AP English Literature and Composition
Incoming AP Literature students are required to read several books over the summer in preparation for the course and subsequent AP exam. One portion of the AP exam, the Free Response essay, demands that students have a wide range of challenging literary works on which they can draw when writing that essay. The goal of this summer’s reading, however, is not to prepare you for the exam but to initiate you into the conversation about ideas through books by both contemporary and classic authors.
AP Literature is college work; it not a preparation for college. If you are looking for ways around this reading assignment, you should not enroll in this class.
Students who do not complete the summer reading—all of it, as spelled out by these guidelines—will not be eligible to take the course.
Each student must do the following:
• Choose one pair of books from the following list of books.
• Read the chosen books, taking notes or annotating as needed to help you do well on the in-class essay on these books. These notes are for you: I will not collect or evaluate them.
• Purchase, read, and annotate How to Read Literature Like a Professor by Thomas C. Foster. (Note: There are many used copies of this book on Amazon.com for only a couple dollars.)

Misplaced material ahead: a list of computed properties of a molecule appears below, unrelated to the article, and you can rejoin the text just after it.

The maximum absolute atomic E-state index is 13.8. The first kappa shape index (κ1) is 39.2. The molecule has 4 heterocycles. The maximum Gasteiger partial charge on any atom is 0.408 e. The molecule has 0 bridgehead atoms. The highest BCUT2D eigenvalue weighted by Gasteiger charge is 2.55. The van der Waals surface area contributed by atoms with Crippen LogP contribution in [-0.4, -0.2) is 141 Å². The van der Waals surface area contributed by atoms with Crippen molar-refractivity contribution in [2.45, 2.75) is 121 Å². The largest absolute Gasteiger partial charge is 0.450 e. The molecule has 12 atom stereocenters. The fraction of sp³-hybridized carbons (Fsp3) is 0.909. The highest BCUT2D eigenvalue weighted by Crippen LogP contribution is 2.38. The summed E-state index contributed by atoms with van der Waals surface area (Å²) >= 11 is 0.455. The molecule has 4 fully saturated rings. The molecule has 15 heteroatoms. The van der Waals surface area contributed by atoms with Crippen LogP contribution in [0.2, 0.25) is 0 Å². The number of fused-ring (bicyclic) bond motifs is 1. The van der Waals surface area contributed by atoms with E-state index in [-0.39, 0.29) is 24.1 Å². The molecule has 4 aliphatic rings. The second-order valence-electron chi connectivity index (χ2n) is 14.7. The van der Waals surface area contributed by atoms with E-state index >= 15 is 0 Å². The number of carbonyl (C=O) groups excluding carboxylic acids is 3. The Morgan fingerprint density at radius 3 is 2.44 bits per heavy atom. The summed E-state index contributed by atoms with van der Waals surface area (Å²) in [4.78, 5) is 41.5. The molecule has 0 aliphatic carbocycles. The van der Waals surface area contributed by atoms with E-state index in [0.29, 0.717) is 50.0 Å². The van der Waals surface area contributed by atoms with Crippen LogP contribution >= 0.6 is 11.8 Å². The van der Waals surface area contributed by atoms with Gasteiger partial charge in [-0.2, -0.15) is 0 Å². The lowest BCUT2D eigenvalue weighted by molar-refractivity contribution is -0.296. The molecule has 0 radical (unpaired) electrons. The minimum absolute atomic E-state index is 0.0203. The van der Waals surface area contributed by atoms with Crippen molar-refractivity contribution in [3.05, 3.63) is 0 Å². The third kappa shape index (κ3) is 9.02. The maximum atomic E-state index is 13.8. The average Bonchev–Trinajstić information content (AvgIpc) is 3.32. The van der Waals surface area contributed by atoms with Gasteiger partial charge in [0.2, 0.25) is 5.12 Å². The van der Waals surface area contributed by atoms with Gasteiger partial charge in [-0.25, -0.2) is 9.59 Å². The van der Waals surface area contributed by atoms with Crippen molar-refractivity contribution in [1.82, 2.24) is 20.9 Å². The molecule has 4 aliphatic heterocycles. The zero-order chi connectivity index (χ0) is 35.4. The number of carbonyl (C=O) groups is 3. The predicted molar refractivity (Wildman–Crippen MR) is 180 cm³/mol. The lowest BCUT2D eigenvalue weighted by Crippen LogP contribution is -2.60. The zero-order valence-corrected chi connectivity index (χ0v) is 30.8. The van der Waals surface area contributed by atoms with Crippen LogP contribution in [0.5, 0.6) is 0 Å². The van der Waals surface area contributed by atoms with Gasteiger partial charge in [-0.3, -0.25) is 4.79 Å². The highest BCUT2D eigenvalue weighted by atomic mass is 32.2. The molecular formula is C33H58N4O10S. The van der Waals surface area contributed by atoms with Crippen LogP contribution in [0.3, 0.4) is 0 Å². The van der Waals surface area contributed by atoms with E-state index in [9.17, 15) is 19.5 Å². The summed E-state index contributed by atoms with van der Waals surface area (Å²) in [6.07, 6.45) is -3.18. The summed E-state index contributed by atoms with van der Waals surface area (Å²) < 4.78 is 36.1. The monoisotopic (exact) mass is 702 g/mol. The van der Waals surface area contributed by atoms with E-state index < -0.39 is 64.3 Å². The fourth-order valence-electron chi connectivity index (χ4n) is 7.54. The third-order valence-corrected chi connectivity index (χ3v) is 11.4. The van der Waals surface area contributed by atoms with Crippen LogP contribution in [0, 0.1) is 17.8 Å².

• On August 17, 2019, turn in your annotations. These will be returned to you.
• During the first week of class, write an in-class essay on the books in which you use the ideas from Foster’s book as a guide to analyze the literature you read.
The following pairs of books comprise a conversation that should take place between you, the authors, and their characters. The books share a common idea that should be clear enough by the time you finish reading them. While there is no required order, you might consider reading Foster’s book first as a way of preparing to read the two novels.
1. Beowulf (Seamus Heaney translation) & Going After Cacciato, Tim O’Brien
2. Caramelo, Sandra Cisneros & The Waves, Virginia Woolf
3. The Book Thief (by Marcus Zusak) & Obasan, Joy Kagawa
4. The Reluctant Fundamentalist, Mohsin Hamid & The Fall, Albert Camus
As adapted from © 2010 by Jim Burke from What’s the Big Idea? Portsmouth, NH: Heinemann.